40 Years Ago: Kiss Refuses to Die Quietly With ‘I Love It Loud’
The Vinnie Vincent era of Kiss did not start quietly.
"I Love It Loud," co-written with Gene Simmons by the man then known as Vincent Cusano, was the first single released from Kiss' 1982 album Creatures of the Night and one of three he helped pen for the album. (The others were "Killer" with Simmons and "I Still Love You" with Paul Stanley.)
Ace Frehley was still technically part of Kiss at the time; he was even included on the cover of Creatures of the Night, but his ouster had already occurred. He didn't play on the album, but Vincent, as a session player, was featured on six of the album's nine tracks, including playing all of the guitars on "I Love It Loud."
Neither the song nor the album was a hit, but they marked a turning point for Kiss. After alienating their audience with pop-friendly albums such as 1979's Dynasty and 1980's Unmasked, the band returned to hard rock with Creatures and began the long process of pulling out of a career-threatening tailspin.
Vincent met Kiss through Adam Mitchell, a Scottish singer and songwriter who co-wrote two new songs with Stanley for 1982's Killers compilation, stayed on board for Creatures of the Night, and later returned for 1987's Crazy Nights and 1989's Hot in the Shade. Vincent's band Warrior was rehearsing at the Record Plant in Los Angeles when Kiss was recording Creatures of the Night there with producer Michael James Jackson.
Watch Kiss' 'I Love It Loud' Video
"I Love It Loud's" starting point was a song Vincent had called "Loud and Proud." Simmons told a Vault Experience audience in Nashville in April 2018 - where he and Vincent reunited for the first time in 20 years - that the two wrote the song at Diana Ross' house while Simmons was living with her. "We're sitting around ... 'What do you want to do?' What do you want to do?'" Simmons recalled. "So [Vincent] shows me stuff that he likes: 'How about this? How about that?'" Simmons, meanwhile, showed Vincent the guitar riff from the Who's "My Generation," which, he said, inspired lyrics like "Stand up, you don't have to be afraid / Get down, love is like a hurricane."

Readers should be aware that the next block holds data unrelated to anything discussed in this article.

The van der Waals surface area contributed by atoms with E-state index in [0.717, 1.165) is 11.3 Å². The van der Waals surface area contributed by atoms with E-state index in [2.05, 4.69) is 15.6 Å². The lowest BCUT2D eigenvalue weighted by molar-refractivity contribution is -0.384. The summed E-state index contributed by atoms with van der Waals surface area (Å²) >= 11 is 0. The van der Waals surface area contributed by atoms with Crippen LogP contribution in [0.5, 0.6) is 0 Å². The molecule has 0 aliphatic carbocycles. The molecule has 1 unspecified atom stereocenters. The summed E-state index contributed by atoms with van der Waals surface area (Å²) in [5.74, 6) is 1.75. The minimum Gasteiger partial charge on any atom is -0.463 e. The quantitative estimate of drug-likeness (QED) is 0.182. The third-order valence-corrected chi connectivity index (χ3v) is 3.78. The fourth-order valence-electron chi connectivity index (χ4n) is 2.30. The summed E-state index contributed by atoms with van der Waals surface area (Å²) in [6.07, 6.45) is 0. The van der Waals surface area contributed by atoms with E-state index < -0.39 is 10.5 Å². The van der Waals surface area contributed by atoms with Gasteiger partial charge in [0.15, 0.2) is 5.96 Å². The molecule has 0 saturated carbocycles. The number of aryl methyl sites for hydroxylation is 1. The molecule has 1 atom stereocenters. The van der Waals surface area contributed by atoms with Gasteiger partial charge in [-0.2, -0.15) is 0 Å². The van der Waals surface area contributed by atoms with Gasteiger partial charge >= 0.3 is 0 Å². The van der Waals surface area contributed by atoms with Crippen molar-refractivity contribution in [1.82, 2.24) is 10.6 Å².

The "hey, hey, hey, yeah" chant, meanwhile, was taken from a bridge Simmons had offered to one of Stanley's songs on Killers, but "he didn't like it. So I said, 'OK, bitch. I'll put it in "I Love It Loud." "So 'I Love It Loud' started with an idea that I had and then a melody kind of thing, and I came up with the chorus: 'I want to hear it loud, right between the eyes,'" Simmons said. But he did credit Vincent with writing "all those lyrics you know, like all that cool stuff - 'Stand up, you don't have to be afraid' - Vinnie's word. 'Love is like a hurricane,' 'Street boy, no, I could never be tamed.' He wrote every one of those words. When it's good, you can hear it. ... It comes fast."
Even though it quickly became a concert staple, "I Love It Loud" - whose recording did not include Stanley - didn't exactly get Creatures of the Night off to a fast start. It didn't crack the Billboard 100, stalling at No. 102 as a Bubbling Under track. It didn't make it onto the rock chart either. Creatures of the Night eventually went gold, and while its No. 45 peak on the Billboard 200 was seemingly unremarkable, it did mark a 30-point improvement over its predecessor, 1981's disastrous medieval-themed concept album Music From "The Elder." The band's career turnaround gained even more momentum the following year as the members removed their face paint and released Lick It Up.
Creatures of the Night was the last Kiss album to feature the band in makeup until Psycho Circus in 1998. Vincent remained with the band for three years, leaving in 1984 and being replaced briefly by Mark St. John and then Bruce Kulick.